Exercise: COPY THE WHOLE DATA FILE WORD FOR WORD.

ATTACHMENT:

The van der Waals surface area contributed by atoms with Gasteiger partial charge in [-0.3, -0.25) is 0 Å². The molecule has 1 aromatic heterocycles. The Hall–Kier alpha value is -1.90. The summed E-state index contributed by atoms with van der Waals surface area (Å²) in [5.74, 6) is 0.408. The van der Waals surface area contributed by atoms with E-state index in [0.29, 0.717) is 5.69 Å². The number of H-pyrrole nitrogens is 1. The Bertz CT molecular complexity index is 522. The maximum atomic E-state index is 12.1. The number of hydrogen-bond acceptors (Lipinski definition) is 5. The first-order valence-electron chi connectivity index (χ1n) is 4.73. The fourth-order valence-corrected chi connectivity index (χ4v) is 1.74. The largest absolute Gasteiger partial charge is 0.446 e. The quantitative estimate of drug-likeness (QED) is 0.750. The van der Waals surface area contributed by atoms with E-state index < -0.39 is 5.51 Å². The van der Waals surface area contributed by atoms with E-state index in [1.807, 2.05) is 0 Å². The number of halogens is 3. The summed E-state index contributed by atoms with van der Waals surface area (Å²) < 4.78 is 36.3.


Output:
The van der Waals surface area contributed by atoms with Gasteiger partial charge in [-0.3, -0.25) is 0 Å². The molecule has 1 aromatic heterocycles. The Hall–Kier alpha value is -1.90. The summed E-state index contributed by atoms with van der Waals surface area (Å²) in [5.74, 6) is 0.408. The van der Waals surface area contributed by atoms with E-state index in [0.29, 0.717) is 5.69 Å². The number of H-pyrrole nitrogens is 1. The Bertz CT molecular complexity index is 522. The maximum atomic E-state index is 12.1. The number of hydrogen-bond acceptors (Lipinski definition) is 5. The first-order valence-electron chi connectivity index (χ1n) is 4.73. The fourth-order valence-corrected chi connectivity index (χ4v) is 1.74. The largest absolute Gasteiger partial charge is 0.446 e. The quantitative estimate of drug-likeness (QED) is 0.750. The van der Waals surface area contributed by atoms with E-state index < -0.39 is 5.51 Å². The van der Waals surface area contributed by atoms with E-state index in [1.807, 2.05) is 0 Å². The number of halogens is 3. The summed E-state index contributed by atoms with van der Waals surface area (Å²) < 4.78 is 36.3.